Amid playbooks and studies, Big Ten players ponder elections

PISCATAWAY, N.J. (AP) — Greg Schiano believes there is more to football than blocking, tackling, schemes, blitzes, run-pass options and whatever else is involved in the game.

Football teaches life lessons, the 56-year-old Rutgers coach said. It’s about players and coaches working hard for a common goal, building relations and reacting to success and adversity while attending college, a job of sorts. It’s a microcosm of society.

Schiano loves to talk about life when the opportunity presents itself, and November is a good month for that. It starts with Tuesday’s Election Day and quickly turns to Veterans Day.

“Right now, our political landscape is really hard, right? Things are a mess,” Schiano said. “I think everything fits together for them. And we talk about, look, people fought so we could have the ability to vote. If we don’t vote, it’s in vain.”

Schiano started to answer another question, and then he quickly stopped.

“Fought and DIED,” he emphasized.

Many schools at all levels try to help athletes either by helping them get absentee ballots or letting them go home so they can vote.

Scarlet Knights senior cornerback Avery Young said the program has done a good job of working with the players so they can find time to vote.

“I do mail-in ballots so I definitely get my vote,” Young said.

Young has discovered that being a popular player has given him a chance to talk about social issues important to him.

“I’ve worked really hard to get to where I am right now,” the Coatesville, Pennsylvania, resident said. “I feel like I have a bigger platform on the bigger stage to express the topics of discussion that I want to push and the things that are important to me in my community.”

Ryan Day, the coach of No. 2 Ohio State, has noticed players may not be as interested in this midterm election. However, he said his players are educated and have strong opinions.

“I think the thing that’s great about the game of football is you have guys in that room from all kinds of different backgrounds,” Day said. “You have guys from the islands, guys from different parts of the world. Australia, Germany, Seattle, the West Coast, East Coast, Texas, Florida. We got guys from the farm. We got guys from inner city. We got guys from country clubs. All over the place.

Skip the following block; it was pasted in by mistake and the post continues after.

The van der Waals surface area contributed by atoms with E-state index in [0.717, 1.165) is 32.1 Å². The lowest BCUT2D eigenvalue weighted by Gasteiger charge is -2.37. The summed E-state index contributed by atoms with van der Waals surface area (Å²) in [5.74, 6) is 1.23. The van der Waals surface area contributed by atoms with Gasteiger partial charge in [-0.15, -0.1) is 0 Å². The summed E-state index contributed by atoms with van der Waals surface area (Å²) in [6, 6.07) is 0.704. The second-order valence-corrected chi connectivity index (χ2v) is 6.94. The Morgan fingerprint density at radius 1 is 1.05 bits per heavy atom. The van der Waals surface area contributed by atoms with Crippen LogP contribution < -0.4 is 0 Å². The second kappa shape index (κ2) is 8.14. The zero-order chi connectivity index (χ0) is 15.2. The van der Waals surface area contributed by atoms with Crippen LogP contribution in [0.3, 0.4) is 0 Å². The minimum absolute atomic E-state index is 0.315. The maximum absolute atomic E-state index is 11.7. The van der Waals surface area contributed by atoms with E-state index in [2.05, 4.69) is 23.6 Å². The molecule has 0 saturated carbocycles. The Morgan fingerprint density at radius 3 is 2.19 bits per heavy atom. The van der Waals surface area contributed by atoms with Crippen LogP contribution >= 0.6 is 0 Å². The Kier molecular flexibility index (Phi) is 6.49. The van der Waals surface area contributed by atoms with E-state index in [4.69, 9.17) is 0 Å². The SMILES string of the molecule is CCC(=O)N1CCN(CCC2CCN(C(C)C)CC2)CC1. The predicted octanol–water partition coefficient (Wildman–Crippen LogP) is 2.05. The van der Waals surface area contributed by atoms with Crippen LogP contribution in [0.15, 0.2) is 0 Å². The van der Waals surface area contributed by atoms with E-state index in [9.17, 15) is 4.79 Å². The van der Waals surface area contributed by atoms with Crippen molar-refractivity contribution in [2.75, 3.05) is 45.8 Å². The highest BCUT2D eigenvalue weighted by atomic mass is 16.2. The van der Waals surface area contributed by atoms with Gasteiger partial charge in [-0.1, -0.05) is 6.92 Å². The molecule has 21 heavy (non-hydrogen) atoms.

“But they’re all in that room together with all kinds of backgrounds,” he added. “I think the thing that I’ve really learned to appreciate is they really do appreciate where other guys are coming from, whether it’s political beliefs or just backgrounds in general, and they do share. And I think it’s neat. I think that’s what’s special about the game of football.”

The NCAA is allowing teams to play and practice on Election Day after making it a mandatory off day the past two years to allow athletes to participate in civic engagement.

The move came on the recommendation of the Student-Athlete Advisory Committee, which called for allowing athletes who are in season to have activities on Election Day if they are provided another day off in the 15 days before or after that date for civic engagement opportunities.

Rutgers defensive lineman Mayan Ahanotu, whose father played in the NFL for 12 seasons, is part of a group of football players that works in the community. He mentors young men in the Middlesex Juvenile Detention Center.

“It’s pretty much we go out and help the community as much as we can,” Ahanotu said. “So voting is a big part of that. So we encourage all of our guys to go out there and vote and we push, push voting because if you want to impact and create change, then the first thing you’ve got to do is vote.”

Nebraska interim coach Mickey Joseph said Lawrence Chatters, executive associate athletic director for strategic initiatives, spoke to the team last week about the importance of civic engagement and voting.

The head of the athletic department’s diversity, equity and inclusion efforts had a simple message.

“Get out and vote,” Joseph recalled, adding as a coach he can tell his players to vote but he can’t make them.

Cornhuskers tight end Travis Vokolek of Springfield, Missouri, changed his voter registration to Nebraska two years ago and planned to vote Tuesday.

“There are a lot of good things and bad things going on in this country,” Vokolek said. “Every city, state has their own problems. I wouldn’t say there’s one. I’m not going to put that out there. But back to voting, I think it’s important for student-athletes to get out there and vote.”

Ahanotu said the players preach tolerance when discussing politics.

“If you’re going to vote, I would say have an educated decision on that,” he said. “So make sure you do your research and make sure you study it before you go out there and hit the polls.”

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AP Sports Writers Mitch Stacy and Eric Olson contributed to this report.

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